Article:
3 Types of E-Learning Tools
There are three main types of e-learning tools, which are as the following:
Learning with the help of apps turns the educational process into a game. Video and interactive activities boost hand-eye coordination and enhance IQ and brain power. Often the games offer trophies points, badges and leader points that drive learners to reach certain levels like key lessons or topics.
The data collected via Content Management Systems (CMSs) or either Learning Management Systems (LMSs) help learners to interact with different learning programs. Such systems are the centralized sources of learning with tracking and reporting features that allow tracking the scores.
The less widespread but most futuristic tool to learn. The learners interact with the subject in a dynamic way, the 3D and real-time simulation helps immerse the subject in an incredible experience.
All the upcoming changes in e-learning would be based on the listed tools. With all current trends and the development of these technologies, we can assume that there eventually will be a world where everyone will have access to education and learning would feel more like a game. What definitely would not change in the next few decades is the approach of learning. If we stay realistic, learning will still involve the emotional aspect in the process: absorbing information, dealing with it, experiencing it and then reproducing it. Thus, the teachers, professors, and principals should not worry about their jobs, eLearning is not going to replace them, at least yet. However, the role of the teacher could expect some changes. Instead of being the transmitter of knowledge, the teacher may become a facilitator and motivator. He still would create the content, organize the flow and make sure that students are staying on-track but probably will be less involved in the learning process. All these processes would make eLearning only more exciting, easy and accessible.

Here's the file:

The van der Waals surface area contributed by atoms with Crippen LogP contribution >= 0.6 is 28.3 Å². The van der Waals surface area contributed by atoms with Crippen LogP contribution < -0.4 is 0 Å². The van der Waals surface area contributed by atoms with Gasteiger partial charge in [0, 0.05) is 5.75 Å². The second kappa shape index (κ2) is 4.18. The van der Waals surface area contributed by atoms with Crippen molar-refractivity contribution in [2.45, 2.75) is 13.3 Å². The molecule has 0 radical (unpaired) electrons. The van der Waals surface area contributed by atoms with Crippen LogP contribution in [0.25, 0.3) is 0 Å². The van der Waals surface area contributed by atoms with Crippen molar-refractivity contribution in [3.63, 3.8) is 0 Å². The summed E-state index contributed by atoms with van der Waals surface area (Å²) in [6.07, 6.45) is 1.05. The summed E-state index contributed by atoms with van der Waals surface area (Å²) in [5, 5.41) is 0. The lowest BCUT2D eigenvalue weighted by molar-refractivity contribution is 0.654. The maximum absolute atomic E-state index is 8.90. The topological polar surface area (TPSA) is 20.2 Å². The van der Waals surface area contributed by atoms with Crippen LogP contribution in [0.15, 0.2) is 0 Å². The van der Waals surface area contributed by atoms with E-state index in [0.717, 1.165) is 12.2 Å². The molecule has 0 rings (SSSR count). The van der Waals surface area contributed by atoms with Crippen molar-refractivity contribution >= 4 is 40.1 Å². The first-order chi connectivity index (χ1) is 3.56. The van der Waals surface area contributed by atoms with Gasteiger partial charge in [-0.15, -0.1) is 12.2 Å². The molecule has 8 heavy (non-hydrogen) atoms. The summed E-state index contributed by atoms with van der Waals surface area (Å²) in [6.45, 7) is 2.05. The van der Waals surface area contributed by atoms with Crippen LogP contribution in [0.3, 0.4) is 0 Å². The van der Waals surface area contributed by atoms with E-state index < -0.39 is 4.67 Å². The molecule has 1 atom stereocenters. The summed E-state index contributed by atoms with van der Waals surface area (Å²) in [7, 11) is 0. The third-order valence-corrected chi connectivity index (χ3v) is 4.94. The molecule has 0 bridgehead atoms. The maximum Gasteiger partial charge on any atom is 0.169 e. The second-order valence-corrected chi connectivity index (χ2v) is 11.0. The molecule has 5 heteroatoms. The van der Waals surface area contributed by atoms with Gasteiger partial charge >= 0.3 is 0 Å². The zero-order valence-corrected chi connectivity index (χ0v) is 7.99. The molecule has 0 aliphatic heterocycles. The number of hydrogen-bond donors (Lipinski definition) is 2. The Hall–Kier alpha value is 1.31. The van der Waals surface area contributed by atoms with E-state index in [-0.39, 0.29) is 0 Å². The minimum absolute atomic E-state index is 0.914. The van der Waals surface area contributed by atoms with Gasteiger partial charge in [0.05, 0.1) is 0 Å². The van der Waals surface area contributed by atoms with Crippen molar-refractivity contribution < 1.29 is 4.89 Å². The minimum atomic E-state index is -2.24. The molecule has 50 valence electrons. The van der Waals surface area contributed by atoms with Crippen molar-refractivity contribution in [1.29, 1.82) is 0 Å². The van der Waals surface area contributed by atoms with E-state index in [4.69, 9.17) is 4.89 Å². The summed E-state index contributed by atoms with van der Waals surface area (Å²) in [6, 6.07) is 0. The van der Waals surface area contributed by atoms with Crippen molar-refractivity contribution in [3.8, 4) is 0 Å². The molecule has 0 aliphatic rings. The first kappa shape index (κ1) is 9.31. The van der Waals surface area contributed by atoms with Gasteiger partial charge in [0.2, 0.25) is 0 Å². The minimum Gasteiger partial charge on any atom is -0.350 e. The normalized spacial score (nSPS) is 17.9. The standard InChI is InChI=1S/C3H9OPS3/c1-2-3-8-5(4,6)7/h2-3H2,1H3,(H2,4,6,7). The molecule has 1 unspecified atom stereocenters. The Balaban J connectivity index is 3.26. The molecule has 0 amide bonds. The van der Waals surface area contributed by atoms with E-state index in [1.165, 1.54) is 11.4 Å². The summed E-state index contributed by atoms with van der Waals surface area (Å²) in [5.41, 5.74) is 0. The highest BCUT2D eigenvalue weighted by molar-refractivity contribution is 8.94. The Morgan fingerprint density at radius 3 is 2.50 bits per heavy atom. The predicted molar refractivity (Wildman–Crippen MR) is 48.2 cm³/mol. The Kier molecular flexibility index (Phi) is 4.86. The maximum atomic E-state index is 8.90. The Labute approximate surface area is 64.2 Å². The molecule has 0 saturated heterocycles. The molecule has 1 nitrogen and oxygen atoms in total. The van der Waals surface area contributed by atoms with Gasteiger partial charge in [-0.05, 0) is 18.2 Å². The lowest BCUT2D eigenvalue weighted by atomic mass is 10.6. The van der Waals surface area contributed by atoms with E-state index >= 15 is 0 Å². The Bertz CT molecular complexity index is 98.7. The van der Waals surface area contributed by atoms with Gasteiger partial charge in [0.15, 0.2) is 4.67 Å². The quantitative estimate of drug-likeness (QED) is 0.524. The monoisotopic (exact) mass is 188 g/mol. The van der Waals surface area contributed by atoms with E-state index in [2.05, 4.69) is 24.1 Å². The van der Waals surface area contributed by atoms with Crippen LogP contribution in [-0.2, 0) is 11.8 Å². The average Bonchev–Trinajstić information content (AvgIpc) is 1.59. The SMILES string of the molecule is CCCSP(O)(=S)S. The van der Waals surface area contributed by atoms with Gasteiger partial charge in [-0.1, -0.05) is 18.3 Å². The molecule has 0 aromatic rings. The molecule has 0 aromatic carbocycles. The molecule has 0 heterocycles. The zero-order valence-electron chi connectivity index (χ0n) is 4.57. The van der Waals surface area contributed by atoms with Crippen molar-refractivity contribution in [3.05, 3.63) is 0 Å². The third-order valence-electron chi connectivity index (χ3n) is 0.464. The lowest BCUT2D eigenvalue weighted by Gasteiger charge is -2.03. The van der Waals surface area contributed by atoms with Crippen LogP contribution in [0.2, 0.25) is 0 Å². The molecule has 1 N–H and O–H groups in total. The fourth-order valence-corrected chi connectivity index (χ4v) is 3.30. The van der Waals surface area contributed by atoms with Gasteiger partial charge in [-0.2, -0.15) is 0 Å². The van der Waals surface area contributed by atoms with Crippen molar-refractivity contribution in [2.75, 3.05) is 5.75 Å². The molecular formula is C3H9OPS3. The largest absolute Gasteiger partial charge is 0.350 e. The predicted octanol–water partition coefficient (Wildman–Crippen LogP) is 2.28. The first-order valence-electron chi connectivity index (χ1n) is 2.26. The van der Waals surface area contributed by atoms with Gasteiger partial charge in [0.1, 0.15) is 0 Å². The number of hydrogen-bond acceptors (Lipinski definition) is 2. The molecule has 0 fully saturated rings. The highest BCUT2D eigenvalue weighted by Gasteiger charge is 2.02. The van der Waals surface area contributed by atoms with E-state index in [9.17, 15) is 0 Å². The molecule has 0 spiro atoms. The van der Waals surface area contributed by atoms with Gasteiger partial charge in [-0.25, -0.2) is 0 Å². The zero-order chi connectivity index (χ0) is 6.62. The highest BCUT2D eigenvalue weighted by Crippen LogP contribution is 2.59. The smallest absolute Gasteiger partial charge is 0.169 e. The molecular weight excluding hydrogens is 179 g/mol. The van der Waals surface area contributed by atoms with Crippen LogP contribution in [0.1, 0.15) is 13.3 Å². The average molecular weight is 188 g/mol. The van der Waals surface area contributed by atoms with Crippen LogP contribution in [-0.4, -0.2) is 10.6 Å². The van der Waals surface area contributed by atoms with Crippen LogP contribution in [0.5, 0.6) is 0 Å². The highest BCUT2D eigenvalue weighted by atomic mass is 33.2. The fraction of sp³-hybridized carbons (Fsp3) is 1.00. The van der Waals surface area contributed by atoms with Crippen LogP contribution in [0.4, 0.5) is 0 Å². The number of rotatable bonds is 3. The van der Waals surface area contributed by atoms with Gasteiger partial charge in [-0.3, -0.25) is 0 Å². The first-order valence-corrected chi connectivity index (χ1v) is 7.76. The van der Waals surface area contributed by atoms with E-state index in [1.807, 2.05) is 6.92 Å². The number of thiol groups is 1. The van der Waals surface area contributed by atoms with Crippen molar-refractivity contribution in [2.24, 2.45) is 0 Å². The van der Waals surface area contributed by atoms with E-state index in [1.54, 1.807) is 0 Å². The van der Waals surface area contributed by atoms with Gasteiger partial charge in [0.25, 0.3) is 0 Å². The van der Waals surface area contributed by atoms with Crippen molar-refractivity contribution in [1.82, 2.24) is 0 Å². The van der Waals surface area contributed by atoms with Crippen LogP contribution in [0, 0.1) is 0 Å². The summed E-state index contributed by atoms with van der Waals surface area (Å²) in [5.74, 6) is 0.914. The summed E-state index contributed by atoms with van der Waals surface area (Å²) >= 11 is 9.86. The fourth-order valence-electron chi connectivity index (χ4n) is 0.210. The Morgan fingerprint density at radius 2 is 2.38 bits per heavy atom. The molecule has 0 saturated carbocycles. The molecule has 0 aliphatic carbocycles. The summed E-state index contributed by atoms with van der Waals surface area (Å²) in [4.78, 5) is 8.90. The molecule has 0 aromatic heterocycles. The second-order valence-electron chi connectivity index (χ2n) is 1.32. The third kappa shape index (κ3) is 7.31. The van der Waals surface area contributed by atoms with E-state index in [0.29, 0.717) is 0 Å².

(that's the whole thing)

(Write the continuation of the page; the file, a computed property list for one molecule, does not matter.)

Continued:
Although e-learning is constantly striving to feed our needs, not everyone knows how to manage technology accordingly. As a result, most people who have neither access nor the necessary skills to use e-learning tools are set to be in a disadvantaged position. These results should focus on tools that are easily manageable or on tools that are unique to the e-learning experience. That is why it is important to make sure that e-learning does not become a classist system, but a method of integration that is beneficial to everyone.
This article was written by Lingoda experts
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We use this tense:
- to talk about events or actions that happened in the past which have no connection to the present:
Ex. She wrote the letter on Wednesday. (Today is Monday)
- to talk about a finished action in someone’s life:
Ex. Mary’s uncle went to Spain twice. (Mary’s uncle is dead)
- to tell a story or a series of single past completed events or actions:
Ex. I went to the library, then I looked for the books I needed to write the essay, I read them, and, finally, I started writing it.
- to talk about habits in the past:
Ex. When I was a teenager I visited my uncle twice a week.
- to talk about past facts or generalisations:
Ex. People paid much more to make cell phone calls in the past.
- with a finished time word (yesterday, last week, last month, in 2002, etc.) but no time reference is necessary if it is already known:
- Ex. It was very cold yesterday.
- to talk about long-term situations in the past which are no longer true:
Ex. She worked at the hospital for over fifteen years.
C= CONSONANT V = VOWEL